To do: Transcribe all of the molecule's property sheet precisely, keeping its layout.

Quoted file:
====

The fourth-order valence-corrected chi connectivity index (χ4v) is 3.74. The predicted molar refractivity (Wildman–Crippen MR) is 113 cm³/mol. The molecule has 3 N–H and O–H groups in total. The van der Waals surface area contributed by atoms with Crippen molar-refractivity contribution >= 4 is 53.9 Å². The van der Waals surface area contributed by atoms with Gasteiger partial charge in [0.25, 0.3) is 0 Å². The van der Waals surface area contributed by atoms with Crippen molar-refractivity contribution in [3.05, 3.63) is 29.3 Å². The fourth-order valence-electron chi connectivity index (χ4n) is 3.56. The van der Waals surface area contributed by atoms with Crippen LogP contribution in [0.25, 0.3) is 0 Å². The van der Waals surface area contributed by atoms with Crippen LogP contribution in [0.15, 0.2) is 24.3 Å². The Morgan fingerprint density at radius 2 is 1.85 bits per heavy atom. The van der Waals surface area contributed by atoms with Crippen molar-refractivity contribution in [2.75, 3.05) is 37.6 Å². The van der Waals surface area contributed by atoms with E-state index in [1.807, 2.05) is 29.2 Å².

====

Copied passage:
The fourth-order valence-corrected chi connectivity index (χ4v) is 3.74. The predicted molar refractivity (Wildman–Crippen MR) is 113 cm³/mol. The molecule has 3 N–H and O–H groups in total. The van der Waals surface area contributed by atoms with Crippen molar-refractivity contribution >= 4 is 53.9 Å². The van der Waals surface area contributed by atoms with Gasteiger partial charge in [0.25, 0.3) is 0 Å². The van der Waals surface area contributed by atoms with Crippen molar-refractivity contribution in [3.05, 3.63) is 29.3 Å². The fourth-order valence-electron chi connectivity index (χ4n) is 3.56. The van der Waals surface area contributed by atoms with Crippen LogP contribution in [0.25, 0.3) is 0 Å². The van der Waals surface area contributed by atoms with Crippen LogP contribution in [0.15, 0.2) is 24.3 Å². The Morgan fingerprint density at radius 2 is 1.85 bits per heavy atom. The van der Waals surface area contributed by atoms with Crippen molar-refractivity contribution in [2.75, 3.05) is 37.6 Å². The van der Waals surface area contributed by atoms with E-state index in [1.807, 2.05) is 29.2 Å².